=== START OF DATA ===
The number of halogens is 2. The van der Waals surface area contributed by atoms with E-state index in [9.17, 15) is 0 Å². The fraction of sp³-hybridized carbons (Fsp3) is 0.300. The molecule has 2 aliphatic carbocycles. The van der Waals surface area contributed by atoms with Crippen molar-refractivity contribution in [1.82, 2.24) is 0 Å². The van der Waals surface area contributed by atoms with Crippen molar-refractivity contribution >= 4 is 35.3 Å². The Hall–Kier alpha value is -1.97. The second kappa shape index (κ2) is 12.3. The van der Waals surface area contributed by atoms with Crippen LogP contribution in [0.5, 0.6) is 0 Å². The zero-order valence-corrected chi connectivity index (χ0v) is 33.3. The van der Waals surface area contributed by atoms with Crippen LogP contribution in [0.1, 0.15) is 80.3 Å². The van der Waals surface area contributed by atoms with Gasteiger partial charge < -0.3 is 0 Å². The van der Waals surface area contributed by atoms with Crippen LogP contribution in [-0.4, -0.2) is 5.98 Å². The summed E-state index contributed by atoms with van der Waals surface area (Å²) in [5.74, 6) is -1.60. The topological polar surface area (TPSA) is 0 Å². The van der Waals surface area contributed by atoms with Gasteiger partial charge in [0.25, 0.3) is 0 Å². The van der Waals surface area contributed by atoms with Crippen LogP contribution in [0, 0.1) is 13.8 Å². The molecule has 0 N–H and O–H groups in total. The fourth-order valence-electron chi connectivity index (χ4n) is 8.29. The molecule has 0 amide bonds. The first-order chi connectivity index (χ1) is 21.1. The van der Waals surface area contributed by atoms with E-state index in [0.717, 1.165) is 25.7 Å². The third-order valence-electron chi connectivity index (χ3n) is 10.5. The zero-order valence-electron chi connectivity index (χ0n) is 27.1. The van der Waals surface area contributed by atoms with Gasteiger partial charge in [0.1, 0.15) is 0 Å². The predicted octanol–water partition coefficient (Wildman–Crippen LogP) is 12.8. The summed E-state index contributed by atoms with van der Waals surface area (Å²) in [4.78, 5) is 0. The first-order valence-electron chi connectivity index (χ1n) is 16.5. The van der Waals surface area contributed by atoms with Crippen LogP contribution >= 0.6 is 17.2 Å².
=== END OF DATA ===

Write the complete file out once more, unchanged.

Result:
The number of halogens is 2. The van der Waals surface area contributed by atoms with E-state index in [9.17, 15) is 0 Å². The fraction of sp³-hybridized carbons (Fsp3) is 0.300. The molecule has 2 aliphatic carbocycles. The van der Waals surface area contributed by atoms with Crippen molar-refractivity contribution in [1.82, 2.24) is 0 Å². The van der Waals surface area contributed by atoms with Crippen molar-refractivity contribution >= 4 is 35.3 Å². The Hall–Kier alpha value is -1.97. The second kappa shape index (κ2) is 12.3. The van der Waals surface area contributed by atoms with Crippen LogP contribution in [0.5, 0.6) is 0 Å². The zero-order valence-corrected chi connectivity index (χ0v) is 33.3. The van der Waals surface area contributed by atoms with Crippen LogP contribution in [0.1, 0.15) is 80.3 Å². The van der Waals surface area contributed by atoms with Gasteiger partial charge < -0.3 is 0 Å². The van der Waals surface area contributed by atoms with Crippen LogP contribution in [-0.4, -0.2) is 5.98 Å². The summed E-state index contributed by atoms with van der Waals surface area (Å²) in [5.74, 6) is -1.60. The topological polar surface area (TPSA) is 0 Å². The van der Waals surface area contributed by atoms with Gasteiger partial charge in [0.25, 0.3) is 0 Å². The van der Waals surface area contributed by atoms with Crippen LogP contribution in [0, 0.1) is 13.8 Å². The molecule has 0 N–H and O–H groups in total. The fourth-order valence-electron chi connectivity index (χ4n) is 8.29. The molecule has 0 amide bonds. The first-order chi connectivity index (χ1) is 21.1. The van der Waals surface area contributed by atoms with E-state index in [0.717, 1.165) is 25.7 Å². The third-order valence-electron chi connectivity index (χ3n) is 10.5. The zero-order valence-electron chi connectivity index (χ0n) is 27.1. The van der Waals surface area contributed by atoms with Gasteiger partial charge in [0.1, 0.15) is 0 Å². The predicted octanol–water partition coefficient (Wildman–Crippen LogP) is 12.8. The summed E-state index contributed by atoms with van der Waals surface area (Å²) in [4.78, 5) is 0. The first-order valence-electron chi connectivity index (χ1n) is 16.5. The van der Waals surface area contributed by atoms with Crippen LogP contribution >= 0.6 is 17.2 Å².